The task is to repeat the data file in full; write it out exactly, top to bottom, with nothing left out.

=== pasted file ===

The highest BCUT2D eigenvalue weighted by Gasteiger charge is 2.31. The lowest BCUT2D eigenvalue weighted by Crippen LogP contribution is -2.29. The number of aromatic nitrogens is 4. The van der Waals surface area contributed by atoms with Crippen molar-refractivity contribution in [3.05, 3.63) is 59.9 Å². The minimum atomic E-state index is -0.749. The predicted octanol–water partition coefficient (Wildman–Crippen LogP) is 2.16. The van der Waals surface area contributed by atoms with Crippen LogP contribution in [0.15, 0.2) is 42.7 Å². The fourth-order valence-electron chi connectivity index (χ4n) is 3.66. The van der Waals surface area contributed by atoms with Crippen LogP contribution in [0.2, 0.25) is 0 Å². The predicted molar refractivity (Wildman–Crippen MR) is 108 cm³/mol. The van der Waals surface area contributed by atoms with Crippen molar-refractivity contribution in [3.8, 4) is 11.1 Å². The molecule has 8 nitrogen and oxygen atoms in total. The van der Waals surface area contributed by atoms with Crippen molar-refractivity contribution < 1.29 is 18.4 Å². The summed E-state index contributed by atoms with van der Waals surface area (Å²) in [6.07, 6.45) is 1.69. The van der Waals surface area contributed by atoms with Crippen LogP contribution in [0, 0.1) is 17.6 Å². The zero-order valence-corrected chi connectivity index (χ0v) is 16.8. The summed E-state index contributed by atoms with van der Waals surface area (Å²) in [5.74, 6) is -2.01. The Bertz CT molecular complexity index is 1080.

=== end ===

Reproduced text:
The highest BCUT2D eigenvalue weighted by Gasteiger charge is 2.31. The lowest BCUT2D eigenvalue weighted by Crippen LogP contribution is -2.29. The number of aromatic nitrogens is 4. The van der Waals surface area contributed by atoms with Crippen molar-refractivity contribution in [3.05, 3.63) is 59.9 Å². The minimum atomic E-state index is -0.749. The predicted octanol–water partition coefficient (Wildman–Crippen LogP) is 2.16. The van der Waals surface area contributed by atoms with Crippen LogP contribution in [0.15, 0.2) is 42.7 Å². The fourth-order valence-electron chi connectivity index (χ4n) is 3.66. The van der Waals surface area contributed by atoms with Crippen LogP contribution in [0.2, 0.25) is 0 Å². The predicted molar refractivity (Wildman–Crippen MR) is 108 cm³/mol. The van der Waals surface area contributed by atoms with Crippen molar-refractivity contribution in [3.8, 4) is 11.1 Å². The molecule has 8 nitrogen and oxygen atoms in total. The van der Waals surface area contributed by atoms with Crippen molar-refractivity contribution < 1.29 is 18.4 Å². The summed E-state index contributed by atoms with van der Waals surface area (Å²) in [6.07, 6.45) is 1.69. The van der Waals surface area contributed by atoms with Crippen LogP contribution in [0, 0.1) is 17.6 Å². The zero-order valence-corrected chi connectivity index (χ0v) is 16.8. The summed E-state index contributed by atoms with van der Waals surface area (Å²) in [5.74, 6) is -2.01. The Bertz CT molecular complexity index is 1080.